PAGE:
As the Pope’s address to the US Congress drew to a close, France 24 Television turned to Kishore Jayabalan, Director of Istituto Acton in Rome, for a reaction to Francis’ message. You can view his analysis below.
In anticipation of the new papal encyclical on the environment (reportedly due out this month, and titled Laudato si’ [Praised Be You]), the press is seeking a way to make sense out of information “floating around” concerning the contents of the encyclical. At this point, no one really knows what the encyclical will say, although there are educated guesses. (See Fr. Robert Sirico’s discussion on the encyclical here.)
Peter Smith at the Pittsburgh Post-Gazette did a “round-up” of various Vatican watchers, officials and teachers, asking for opinions on this environmental encyclical. Included in this group was Kishore Jayabalan, director of Istituto Acton (Acton’s Rome office.) Jayabalan told Smith that:
… he hopes the pope emphasizes “our freedom and responsibility in caring for God’s creation” and the poor. (more…)
In an interview with the National Catholic Reporter, the director of Acton’s Rome office, Kishore Jayabalan, offered his thoughts on the upcoming papal encyclical on the environment. Jayabalan told the Reporter’s Brian Roewe that he did not deny that climate change exists, since it indeed changes all the time. Jayabalan’s concern is that the upcoming encyclical won’t be based on sound scientific research.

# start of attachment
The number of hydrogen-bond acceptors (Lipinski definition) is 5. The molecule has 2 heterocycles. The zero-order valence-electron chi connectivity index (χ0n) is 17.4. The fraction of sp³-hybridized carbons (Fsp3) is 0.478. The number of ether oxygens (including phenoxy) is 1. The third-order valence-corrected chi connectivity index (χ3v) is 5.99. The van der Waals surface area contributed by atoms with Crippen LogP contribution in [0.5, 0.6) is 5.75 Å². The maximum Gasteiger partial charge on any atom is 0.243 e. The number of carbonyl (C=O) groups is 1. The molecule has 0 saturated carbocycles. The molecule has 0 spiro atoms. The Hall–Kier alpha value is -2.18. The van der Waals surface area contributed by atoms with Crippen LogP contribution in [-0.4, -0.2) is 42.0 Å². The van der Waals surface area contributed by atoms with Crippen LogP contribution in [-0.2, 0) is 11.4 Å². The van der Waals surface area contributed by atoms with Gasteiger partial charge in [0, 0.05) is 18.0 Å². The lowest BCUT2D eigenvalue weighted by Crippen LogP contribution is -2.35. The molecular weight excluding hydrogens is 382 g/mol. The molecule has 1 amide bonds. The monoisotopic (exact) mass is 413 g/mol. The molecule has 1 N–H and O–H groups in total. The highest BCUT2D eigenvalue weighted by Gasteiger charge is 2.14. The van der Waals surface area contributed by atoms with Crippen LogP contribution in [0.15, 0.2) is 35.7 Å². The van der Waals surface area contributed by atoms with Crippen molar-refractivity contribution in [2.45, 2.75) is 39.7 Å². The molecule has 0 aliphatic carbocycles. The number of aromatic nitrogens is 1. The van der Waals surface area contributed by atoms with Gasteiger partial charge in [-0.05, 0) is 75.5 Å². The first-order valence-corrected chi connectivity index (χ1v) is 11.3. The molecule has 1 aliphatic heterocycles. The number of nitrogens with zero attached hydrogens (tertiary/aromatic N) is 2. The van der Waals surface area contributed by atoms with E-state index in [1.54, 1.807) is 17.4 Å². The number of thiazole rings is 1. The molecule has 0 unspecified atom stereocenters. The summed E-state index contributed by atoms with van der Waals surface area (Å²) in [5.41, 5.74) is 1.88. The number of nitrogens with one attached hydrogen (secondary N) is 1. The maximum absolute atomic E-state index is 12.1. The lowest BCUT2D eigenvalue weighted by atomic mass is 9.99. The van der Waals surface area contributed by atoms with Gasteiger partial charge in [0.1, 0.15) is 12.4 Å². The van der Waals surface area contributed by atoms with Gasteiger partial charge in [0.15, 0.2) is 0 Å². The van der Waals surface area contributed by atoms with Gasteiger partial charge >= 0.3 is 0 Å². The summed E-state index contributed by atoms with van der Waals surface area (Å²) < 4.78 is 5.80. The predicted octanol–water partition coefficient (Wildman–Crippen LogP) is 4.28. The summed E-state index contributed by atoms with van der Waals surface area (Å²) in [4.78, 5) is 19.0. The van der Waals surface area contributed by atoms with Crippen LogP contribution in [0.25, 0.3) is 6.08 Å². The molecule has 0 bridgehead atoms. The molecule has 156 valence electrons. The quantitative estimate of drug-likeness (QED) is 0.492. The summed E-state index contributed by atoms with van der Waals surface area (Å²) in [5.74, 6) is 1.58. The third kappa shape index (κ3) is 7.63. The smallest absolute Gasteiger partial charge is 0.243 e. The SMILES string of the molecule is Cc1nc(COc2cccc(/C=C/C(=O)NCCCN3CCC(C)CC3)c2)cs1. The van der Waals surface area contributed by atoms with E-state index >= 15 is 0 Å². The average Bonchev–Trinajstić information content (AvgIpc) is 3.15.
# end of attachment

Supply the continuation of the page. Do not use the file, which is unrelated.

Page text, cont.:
To say that the science requires us to do X, Y and Z, I’m skeptical about that because I’m not sure exactly if the problem has been adequately understood and described so that everyday people can make sense of it and help us understand what we should do about the problem,’ he said.
On Oct. 23, before a capacity-audience at the Pontifical University of the Holy Cross, the Acton Institute and Italian publishing house Fede e Cultura launched Robert G. Kennedy’s Il bene che fanno gli affari (original title “The Good That Business Does,” Acton, 2006, Christian Social Thought Series).
The pontifical university’s research center, Markets, Culture and Ethics, acted as co-sponsor with its vice academic director Dr. Juan Andres Mercado moderating the evening’s dialogue between the author and his two discussants – Salvatore Rebecchini, a commissioner from the Italian Antitrust Authority, and Giovanni Scanagatta, general secretary of Italy’s Union of Christian Entrepreneurs and Managers.
Kennedy told those in attendance that his book’s thesis was guided by a timeless principle of Catholic Social Teaching, namely, that all persons are born in the image of God, and therefore are called to be creative, rational and volitional agents of goodness in all their activities, including those of a commercial nature. He, however, said that the genesis of the book was to challenge the “perception of many who wonder how business can be justified” and therefore wanted to answer “this question of legitimacy.” (more…)
On Tuesday Istituto Acton, the Acton Institute’s Rome office, completed its two-day PovertyCure conference for seminarians and faculty of the Pontifical Urban College in Rome. The conference served as part of the students’ pastoral formation before the academic year begins next week.
The event also marked the first full and official screening of the PovertyCure DVD Series in the Italian language. Episodes 1-4 of the DVD Series were shown on day one of the conference, Sept. 29, and Episodes 5-6 were featured the next day.